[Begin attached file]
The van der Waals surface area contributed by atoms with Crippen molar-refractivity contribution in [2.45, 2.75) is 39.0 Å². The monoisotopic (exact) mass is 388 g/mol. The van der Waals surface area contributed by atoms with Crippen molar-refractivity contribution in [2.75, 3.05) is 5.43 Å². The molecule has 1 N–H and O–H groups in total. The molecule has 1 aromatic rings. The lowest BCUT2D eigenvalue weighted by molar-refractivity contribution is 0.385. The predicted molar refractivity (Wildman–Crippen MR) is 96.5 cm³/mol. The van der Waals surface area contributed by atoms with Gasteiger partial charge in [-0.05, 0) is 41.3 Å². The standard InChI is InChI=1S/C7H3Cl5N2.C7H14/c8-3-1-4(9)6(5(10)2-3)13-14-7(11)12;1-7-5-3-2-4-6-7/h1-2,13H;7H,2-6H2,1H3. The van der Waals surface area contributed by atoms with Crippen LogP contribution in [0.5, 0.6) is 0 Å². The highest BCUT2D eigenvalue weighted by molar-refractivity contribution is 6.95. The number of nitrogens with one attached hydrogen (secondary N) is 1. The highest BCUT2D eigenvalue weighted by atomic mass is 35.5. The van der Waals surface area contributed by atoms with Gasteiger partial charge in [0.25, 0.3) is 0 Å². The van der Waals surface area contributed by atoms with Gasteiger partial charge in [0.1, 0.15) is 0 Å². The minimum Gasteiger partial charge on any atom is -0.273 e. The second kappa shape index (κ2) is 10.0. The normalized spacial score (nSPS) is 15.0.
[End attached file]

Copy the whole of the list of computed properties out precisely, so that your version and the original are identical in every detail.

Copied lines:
The van der Waals surface area contributed by atoms with Crippen molar-refractivity contribution in [2.45, 2.75) is 39.0 Å². The monoisotopic (exact) mass is 388 g/mol. The van der Waals surface area contributed by atoms with Crippen molar-refractivity contribution in [2.75, 3.05) is 5.43 Å². The molecule has 1 N–H and O–H groups in total. The molecule has 1 aromatic rings. The lowest BCUT2D eigenvalue weighted by molar-refractivity contribution is 0.385. The predicted molar refractivity (Wildman–Crippen MR) is 96.5 cm³/mol. The van der Waals surface area contributed by atoms with Gasteiger partial charge in [-0.05, 0) is 41.3 Å². The standard InChI is InChI=1S/C7H3Cl5N2.C7H14/c8-3-1-4(9)6(5(10)2-3)13-14-7(11)12;1-7-5-3-2-4-6-7/h1-2,13H;7H,2-6H2,1H3. The van der Waals surface area contributed by atoms with Crippen LogP contribution in [0.5, 0.6) is 0 Å². The highest BCUT2D eigenvalue weighted by molar-refractivity contribution is 6.95. The number of nitrogens with one attached hydrogen (secondary N) is 1. The highest BCUT2D eigenvalue weighted by atomic mass is 35.5. The van der Waals surface area contributed by atoms with Gasteiger partial charge in [0.25, 0.3) is 0 Å². The van der Waals surface area contributed by atoms with Gasteiger partial charge in [0.1, 0.15) is 0 Å². The minimum Gasteiger partial charge on any atom is -0.273 e. The second kappa shape index (κ2) is 10.0. The normalized spacial score (nSPS) is 15.0.